On the evening of Feb 1, the research and data team held a short introduction session online to get to know each other a little better, finding out why people wanted to participate, and explaining the app. Motivations were very different: from the interest in how to save energy to the desire to contribute to research activities.  The variety in responses is very positive and appreciated, as we hoped to attract a diverse group of participants.

Now, almost a month later, we are seeing how this diversity is playing out in the app use. We have received feedback by email, telephone and within the app’s pinboards about where misunderstandings are occurring and what additional features would be welcomed. We have listened to these requests and have actively been answering any questions. As well, the app development team has implemented several new features: a year-to-date view of the weekly energy consumption, a total energy curve in addition to the break-down of consumption by heating and other appliances, and the consumption baseline (used to calculate energy savings) will be reset every month to adjust for seasonal changes in energy use.

Additionally, the thematic pinboards have been buzzing with questions and answers between participants about energy saving devices at home, tips & tricks for behavioural changes, and enquiries about the optimal settings of the heating and other appliances. The community, of almost 200 people using the app, has definitely proven to be a network and resource to itself.

For the coming two months, March and April, there will be new challenges in different thematic areas released in the app, like how to save energy when cooking, cleaning or working from home. And at the end of each month, a regional energy challenge will compare the saving prowess of each of the regions.

The image represents the participants’ answers according to how often they look at the app (asked at the second online meeting held on 22.2.22).

Almost a month with the Energiesparfüchse!

It has been almost a month since the Social Power Plus app was launched, and the households from the regions of Schaffhausen, Winterthur and Wil have been saving energy. The app and data teams have been busy in the background answering questions and fixing bugs, and the participants have been readily supplying inputs and new ideas.

On Feb 22, we held an online networking event to explain some of the latest developments of the last month and give some time for participants to get to know each other. Over 90 people joined, and we collected even more useful inputs.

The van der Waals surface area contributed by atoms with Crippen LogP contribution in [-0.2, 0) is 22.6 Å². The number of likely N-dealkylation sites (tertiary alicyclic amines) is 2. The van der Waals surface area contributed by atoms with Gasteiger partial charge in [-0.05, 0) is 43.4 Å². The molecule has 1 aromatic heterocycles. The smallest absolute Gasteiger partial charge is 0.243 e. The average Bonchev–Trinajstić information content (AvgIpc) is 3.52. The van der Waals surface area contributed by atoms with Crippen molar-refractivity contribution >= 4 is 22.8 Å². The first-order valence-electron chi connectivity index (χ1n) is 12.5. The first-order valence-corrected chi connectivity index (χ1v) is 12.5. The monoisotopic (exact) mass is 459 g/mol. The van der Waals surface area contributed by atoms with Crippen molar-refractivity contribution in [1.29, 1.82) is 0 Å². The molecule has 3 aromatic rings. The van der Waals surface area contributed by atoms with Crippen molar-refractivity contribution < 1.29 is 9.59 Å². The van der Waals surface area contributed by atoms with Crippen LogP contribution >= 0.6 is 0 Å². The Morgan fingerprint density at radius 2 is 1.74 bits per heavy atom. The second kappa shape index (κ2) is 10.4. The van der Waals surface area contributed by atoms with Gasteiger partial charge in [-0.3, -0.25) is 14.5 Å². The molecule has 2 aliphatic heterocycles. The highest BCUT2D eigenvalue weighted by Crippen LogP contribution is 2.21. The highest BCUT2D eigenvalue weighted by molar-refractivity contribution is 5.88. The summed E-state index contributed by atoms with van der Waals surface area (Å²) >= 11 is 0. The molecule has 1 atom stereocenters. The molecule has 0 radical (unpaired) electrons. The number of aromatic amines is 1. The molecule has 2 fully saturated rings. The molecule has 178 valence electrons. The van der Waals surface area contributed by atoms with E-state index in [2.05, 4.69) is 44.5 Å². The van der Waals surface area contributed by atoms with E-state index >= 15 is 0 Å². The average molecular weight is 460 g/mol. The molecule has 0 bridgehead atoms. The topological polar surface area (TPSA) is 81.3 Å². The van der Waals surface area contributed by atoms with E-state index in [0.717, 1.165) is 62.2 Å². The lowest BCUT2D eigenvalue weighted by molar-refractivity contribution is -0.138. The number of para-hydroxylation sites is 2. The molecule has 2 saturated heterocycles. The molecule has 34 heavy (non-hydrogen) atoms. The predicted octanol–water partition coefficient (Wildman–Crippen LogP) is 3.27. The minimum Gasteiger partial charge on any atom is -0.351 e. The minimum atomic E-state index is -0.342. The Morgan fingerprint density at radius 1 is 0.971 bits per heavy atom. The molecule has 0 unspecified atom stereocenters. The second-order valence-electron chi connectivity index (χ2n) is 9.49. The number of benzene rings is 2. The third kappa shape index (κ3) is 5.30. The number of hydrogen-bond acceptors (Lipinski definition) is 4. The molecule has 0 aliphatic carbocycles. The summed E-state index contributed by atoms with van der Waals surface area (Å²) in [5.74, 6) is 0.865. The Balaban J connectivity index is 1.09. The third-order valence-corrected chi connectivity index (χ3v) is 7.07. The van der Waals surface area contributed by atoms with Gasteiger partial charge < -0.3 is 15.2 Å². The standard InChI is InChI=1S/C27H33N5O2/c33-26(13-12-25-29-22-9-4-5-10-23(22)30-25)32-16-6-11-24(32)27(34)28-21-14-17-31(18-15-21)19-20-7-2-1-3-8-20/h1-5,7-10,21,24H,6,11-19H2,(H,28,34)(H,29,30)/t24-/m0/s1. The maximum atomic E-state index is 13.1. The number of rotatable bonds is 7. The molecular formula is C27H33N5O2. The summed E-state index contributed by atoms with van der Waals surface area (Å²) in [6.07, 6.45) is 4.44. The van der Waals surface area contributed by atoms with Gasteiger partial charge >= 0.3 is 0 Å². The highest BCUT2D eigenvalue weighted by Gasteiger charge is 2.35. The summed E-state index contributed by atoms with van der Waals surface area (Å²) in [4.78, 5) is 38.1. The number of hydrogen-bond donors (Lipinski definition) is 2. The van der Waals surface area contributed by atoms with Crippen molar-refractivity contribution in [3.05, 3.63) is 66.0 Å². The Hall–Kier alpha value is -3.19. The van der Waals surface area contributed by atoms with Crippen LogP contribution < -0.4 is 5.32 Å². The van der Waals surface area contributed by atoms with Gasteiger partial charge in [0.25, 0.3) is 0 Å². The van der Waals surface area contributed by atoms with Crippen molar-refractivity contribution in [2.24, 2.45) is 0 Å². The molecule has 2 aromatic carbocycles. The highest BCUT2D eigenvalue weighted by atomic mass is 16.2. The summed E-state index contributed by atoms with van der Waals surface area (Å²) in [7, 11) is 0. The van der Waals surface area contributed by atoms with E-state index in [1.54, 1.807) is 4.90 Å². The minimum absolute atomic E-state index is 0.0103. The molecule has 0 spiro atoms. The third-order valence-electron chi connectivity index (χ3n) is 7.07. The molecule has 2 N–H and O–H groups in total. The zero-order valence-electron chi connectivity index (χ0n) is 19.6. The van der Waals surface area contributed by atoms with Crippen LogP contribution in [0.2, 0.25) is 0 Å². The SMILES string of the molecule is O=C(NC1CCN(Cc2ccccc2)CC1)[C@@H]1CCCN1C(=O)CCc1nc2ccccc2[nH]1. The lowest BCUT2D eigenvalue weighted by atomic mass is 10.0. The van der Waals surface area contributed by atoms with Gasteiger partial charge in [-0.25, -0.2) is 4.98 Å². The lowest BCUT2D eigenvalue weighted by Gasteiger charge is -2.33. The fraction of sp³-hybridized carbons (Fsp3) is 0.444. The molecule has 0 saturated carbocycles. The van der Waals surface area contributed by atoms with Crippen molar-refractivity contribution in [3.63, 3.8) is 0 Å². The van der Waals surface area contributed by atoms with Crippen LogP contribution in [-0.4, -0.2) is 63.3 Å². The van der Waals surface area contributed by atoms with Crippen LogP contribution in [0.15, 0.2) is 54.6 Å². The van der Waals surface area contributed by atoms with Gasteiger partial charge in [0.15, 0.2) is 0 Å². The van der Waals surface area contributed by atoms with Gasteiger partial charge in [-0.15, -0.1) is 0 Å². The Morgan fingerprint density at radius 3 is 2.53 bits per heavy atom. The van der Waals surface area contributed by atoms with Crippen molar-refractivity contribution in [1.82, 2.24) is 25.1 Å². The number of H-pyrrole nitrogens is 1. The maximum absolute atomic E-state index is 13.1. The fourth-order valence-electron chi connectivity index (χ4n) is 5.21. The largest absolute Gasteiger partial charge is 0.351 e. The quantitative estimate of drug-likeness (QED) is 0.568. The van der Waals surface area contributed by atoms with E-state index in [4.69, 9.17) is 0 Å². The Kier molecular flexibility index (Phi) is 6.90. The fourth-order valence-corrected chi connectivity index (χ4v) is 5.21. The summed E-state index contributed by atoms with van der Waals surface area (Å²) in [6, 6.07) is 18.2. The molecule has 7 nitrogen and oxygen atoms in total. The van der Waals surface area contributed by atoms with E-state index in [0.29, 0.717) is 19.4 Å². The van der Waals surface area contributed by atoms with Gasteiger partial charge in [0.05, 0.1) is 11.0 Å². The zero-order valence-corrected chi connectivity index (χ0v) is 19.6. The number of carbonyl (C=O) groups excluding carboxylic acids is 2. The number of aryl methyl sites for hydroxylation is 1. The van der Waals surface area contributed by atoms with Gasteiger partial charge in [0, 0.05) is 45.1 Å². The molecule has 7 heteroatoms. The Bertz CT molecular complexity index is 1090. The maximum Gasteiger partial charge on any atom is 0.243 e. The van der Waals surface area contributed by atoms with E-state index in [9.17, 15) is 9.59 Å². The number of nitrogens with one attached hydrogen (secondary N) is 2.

We asked them what they found most interesting in the app, and the strong favourite was the hourly energy consumption, separated into heating and other uses, provided for the day before, the last week, and summarised in an ongoing weekly total chart.

Here we go! 230 households are Energiesparfüchse!

On Feb 1, we launched the new Social Power Plus app for the registered participants in the regions of Schaffhausen, Winterthur and Wil. The app can be used to monitor the daily and weekly energy consumption, take part in challenges to save energy, get tips for saving energy in different parts of your home, and share personal experiences and suggestions between participants.

On the evening of Feb 1, we held a short introduction session to get to know each other a little better, finding our why people wanted to participate, and explaining the app.

We look forward to see how people get to know the app and their energy consumption.

The energy saving competition is about to start!

It has been a while since the participating households signed up for the project “Social Power Plus: We are the energy saving foxes” in autumn.
In the meantime, the energy meters have been installed at EKS customers’ homes. We have also finished the app and created the necessary technical configurations so that the app will display the correct data for each household. In fact, the Social Power Plus energy-saving competition will soon get underway!
At the end of January, participants will receive the first online survey via email and at the beginning of February, households will be able to download the Social Power Plus app and monitor their energy consumption in various displays. Households can set their own savings targets, take part in energy-saving challenges, read and write their own energy tips and compete to win the regional energy-saving competition.